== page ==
Apparently, this takbīr (saying: Allāhu Akbar = Allah is the Greatest) belongs to the rukū' (obeisance = genuflection) in order to be prepared for the stage of rukū'. Its relevant discipline is to bring to mind Allah's status of Greatness and Majesty and the Lord's Might and Sovereignty, and considering, at the same time, one's weakness, inability, poverty, humility and servitude. In such a condition, and according to one's knowledge of the Lord's Might and the servant's humility, one will say the takbīr of the Haqq (Allah), the Exalted, being above all description.
The description [tawsīf] which the sālik servant makes of the Haqq (Allah), the Exalted, and his glorifying and extolling, should be out of pure obedience, and taking them to be by the permission of the Haqq (Allah), the Exalted, to describe and worship Him. Otherwise he would dare not to vaunt of his describing and glorifying in the presence of the Lord, weak a servant as he is, and, actually, having nothing of his own, for whatsoever he has is from his Great Worshipped. When 'Alī ibn al-Husayn, with such sweet and authoritative a tongue as he had, being the tongue of Allah, says: “How, with this feeble tongue as I have, can I thank you?”1 “What a thin gnat can do?”2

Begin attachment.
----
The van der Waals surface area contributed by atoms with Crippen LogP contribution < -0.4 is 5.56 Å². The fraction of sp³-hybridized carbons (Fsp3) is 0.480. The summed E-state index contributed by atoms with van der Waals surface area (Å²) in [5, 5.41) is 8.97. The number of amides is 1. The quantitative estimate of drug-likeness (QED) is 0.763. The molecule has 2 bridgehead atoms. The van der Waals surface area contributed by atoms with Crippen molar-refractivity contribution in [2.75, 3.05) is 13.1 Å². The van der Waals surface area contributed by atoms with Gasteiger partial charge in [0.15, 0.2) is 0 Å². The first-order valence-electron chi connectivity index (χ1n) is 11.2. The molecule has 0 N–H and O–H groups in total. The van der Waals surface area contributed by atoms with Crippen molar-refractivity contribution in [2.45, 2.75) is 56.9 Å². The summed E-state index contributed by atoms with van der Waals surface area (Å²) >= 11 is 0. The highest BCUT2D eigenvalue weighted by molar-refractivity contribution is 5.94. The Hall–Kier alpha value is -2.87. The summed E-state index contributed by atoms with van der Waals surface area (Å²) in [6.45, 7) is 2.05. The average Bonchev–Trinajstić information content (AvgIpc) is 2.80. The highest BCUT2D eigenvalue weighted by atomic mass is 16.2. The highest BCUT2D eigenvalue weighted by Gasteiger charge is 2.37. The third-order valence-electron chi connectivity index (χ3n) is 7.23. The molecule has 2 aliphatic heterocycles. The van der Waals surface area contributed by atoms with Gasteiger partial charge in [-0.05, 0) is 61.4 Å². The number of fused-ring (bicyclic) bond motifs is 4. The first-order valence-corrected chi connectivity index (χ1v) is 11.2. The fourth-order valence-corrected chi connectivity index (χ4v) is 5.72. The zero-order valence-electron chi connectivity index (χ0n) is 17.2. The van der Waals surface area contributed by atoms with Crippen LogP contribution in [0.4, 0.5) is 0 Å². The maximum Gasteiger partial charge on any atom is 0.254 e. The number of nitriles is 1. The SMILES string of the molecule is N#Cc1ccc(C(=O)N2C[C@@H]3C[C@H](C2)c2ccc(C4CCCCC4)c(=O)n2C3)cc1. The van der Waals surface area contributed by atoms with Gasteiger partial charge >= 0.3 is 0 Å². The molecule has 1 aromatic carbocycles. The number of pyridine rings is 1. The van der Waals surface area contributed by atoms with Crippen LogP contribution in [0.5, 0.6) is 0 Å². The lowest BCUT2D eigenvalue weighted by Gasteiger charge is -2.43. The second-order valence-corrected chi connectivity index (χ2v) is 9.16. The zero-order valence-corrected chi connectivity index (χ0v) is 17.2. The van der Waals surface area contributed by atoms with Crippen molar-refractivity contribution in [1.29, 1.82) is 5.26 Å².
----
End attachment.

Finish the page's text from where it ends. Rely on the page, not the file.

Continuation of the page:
So, when the sālik servant wants to enter the grave stage of rukū', he has to prepare himself for that stage, throwing behind, with his own hand, his describing, glorifying, worshipping and conduct [sulūk]. He then has to raise his hands beside his ears, facing his empty palms towards the qiblah, and, empty-handed, with a heart full of fear and hope fear of failure and deficiency in observing the state of servitude; and assured hope in the Holy state of Allah Who honored him into such situations, which belong to the bosom friends of Allah and the perfect lovers he enters the stage of rukū'. Probably, raising the hands in this way denotes leaving the qiyām (standing) position and the stand [wuqūf] in that stage a sign indicating taking no provision from the stage of qiyām.
Takbīr denotes glorifying and aggrandizing the descriptions done in the stage of qiyām. As rukū', to the people of knowledge, is the stage of the Unity of Attributes, the takbīr of rukū', to them, is aggrandizing this Unity, and raising the hands is a sign of rejecting the attributes of the creatures.